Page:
For many of us, the ongoing carnage in Syria is a self-evident humanitarian crisis. We do not need to be convinced that the children drowning at sea, the women and men, young and old, begging for entry into any country that will accept them are worthy of our help.
Naturalistic and atheistic worldviews have a long history in Western philosophy, but there was no identifiable culture of atheism within Europe until the 18th century. Prior to then, the number of genuine atheists in European countries was probably very small.
19th-century America is increasingly seen as a nation coming to terms with central state authority as a mechanism to support its expansionist ambitions.
Since the turn of the millennium it has become increasingly common for general histories of magic and witchcraft to include a section on the phenomenon of magic in the contemporary western world, but the precise relationship between contemporary manifestations of magical belief and their historical antecedents is rarely explored.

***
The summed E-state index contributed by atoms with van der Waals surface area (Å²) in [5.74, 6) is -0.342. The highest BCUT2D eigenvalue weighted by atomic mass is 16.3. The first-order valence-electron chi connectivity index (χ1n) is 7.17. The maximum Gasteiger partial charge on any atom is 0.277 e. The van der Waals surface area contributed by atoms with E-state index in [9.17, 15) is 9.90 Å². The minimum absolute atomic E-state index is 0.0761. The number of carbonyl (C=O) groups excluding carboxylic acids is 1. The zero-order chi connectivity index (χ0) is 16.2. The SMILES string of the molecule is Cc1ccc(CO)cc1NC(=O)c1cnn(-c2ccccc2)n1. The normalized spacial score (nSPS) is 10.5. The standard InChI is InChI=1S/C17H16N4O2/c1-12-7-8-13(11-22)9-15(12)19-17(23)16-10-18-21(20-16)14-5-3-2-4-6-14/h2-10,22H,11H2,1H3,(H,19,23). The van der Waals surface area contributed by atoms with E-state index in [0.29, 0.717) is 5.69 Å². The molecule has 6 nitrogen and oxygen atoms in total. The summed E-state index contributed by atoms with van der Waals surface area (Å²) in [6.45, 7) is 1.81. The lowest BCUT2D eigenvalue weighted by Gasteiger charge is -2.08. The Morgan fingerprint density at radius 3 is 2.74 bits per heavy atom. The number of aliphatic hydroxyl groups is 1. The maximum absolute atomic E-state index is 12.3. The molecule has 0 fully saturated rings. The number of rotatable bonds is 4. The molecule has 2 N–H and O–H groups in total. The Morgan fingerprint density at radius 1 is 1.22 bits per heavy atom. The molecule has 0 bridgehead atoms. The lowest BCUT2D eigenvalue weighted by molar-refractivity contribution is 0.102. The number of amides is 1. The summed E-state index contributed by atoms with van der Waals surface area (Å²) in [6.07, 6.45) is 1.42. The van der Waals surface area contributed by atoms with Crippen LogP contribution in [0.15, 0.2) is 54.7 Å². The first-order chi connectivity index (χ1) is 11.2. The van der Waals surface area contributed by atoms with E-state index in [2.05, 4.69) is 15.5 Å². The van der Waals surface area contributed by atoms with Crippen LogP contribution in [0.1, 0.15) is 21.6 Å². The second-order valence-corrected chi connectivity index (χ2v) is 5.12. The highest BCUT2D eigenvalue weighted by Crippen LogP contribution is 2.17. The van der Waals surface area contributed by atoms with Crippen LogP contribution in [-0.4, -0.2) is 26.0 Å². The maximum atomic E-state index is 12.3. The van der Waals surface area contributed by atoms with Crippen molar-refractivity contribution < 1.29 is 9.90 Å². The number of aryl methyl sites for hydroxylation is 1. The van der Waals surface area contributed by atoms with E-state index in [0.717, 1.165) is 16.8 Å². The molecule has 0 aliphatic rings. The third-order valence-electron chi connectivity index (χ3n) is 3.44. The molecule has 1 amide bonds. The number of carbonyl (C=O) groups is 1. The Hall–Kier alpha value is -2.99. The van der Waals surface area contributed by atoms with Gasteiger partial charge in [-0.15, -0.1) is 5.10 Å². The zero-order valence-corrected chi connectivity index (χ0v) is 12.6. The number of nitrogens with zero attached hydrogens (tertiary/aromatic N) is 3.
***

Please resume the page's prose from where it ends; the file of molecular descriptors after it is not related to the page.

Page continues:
Many years ago, J. H. Overton drew a fine line between Non-Jurors on the one hand and Jacobites on the other. The former, according to Overton, were ‘in no active sense of the term Jacobites’ because they were ‘content to live peacefully and quietly without a thought of disturbing the present government’.
When viewed in a long perspective, the modern history of popular music has very often been one in which new styles are adopted by the young in spite of (and indeed because of) the incomprehension and disapproval of their elders, only to enter the mainstream as those young people age.
For generations, American historians fought bitterly over the meaning and legacy of abolitionism. Some have derided the abolitionists as nefarious ‘ultraists’ radicalising the country and bringing about the Civil War, the bloodiest war in American history.